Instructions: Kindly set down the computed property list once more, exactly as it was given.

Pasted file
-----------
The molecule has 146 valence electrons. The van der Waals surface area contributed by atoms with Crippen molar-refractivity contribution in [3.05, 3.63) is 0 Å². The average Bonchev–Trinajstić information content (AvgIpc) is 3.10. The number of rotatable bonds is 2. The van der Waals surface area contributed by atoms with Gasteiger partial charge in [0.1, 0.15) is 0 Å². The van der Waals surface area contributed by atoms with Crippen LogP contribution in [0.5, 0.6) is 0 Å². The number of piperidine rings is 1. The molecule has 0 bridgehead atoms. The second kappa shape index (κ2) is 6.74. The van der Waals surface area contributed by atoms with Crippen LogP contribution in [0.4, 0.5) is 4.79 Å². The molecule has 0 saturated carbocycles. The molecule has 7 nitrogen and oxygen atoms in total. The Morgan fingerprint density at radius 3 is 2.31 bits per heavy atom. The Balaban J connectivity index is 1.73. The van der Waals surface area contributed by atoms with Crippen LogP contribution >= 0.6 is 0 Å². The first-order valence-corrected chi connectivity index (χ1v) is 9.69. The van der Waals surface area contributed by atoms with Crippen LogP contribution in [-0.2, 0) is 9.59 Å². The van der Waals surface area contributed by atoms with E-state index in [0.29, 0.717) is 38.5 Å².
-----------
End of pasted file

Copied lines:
The molecule has 146 valence electrons. The van der Waals surface area contributed by atoms with Crippen molar-refractivity contribution in [3.05, 3.63) is 0 Å². The average Bonchev–Trinajstić information content (AvgIpc) is 3.10. The number of rotatable bonds is 2. The van der Waals surface area contributed by atoms with Gasteiger partial charge in [0.1, 0.15) is 0 Å². The van der Waals surface area contributed by atoms with Crippen LogP contribution in [0.5, 0.6) is 0 Å². The number of piperidine rings is 1. The molecule has 0 bridgehead atoms. The second kappa shape index (κ2) is 6.74. The van der Waals surface area contributed by atoms with Crippen LogP contribution in [0.4, 0.5) is 4.79 Å². The molecule has 0 saturated carbocycles. The molecule has 7 nitrogen and oxygen atoms in total. The Morgan fingerprint density at radius 3 is 2.31 bits per heavy atom. The Balaban J connectivity index is 1.73. The van der Waals surface area contributed by atoms with Crippen LogP contribution >= 0.6 is 0 Å². The first-order valence-corrected chi connectivity index (χ1v) is 9.69. The van der Waals surface area contributed by atoms with Crippen LogP contribution in [-0.2, 0) is 9.59 Å². The van der Waals surface area contributed by atoms with E-state index in [0.29, 0.717) is 38.5 Å².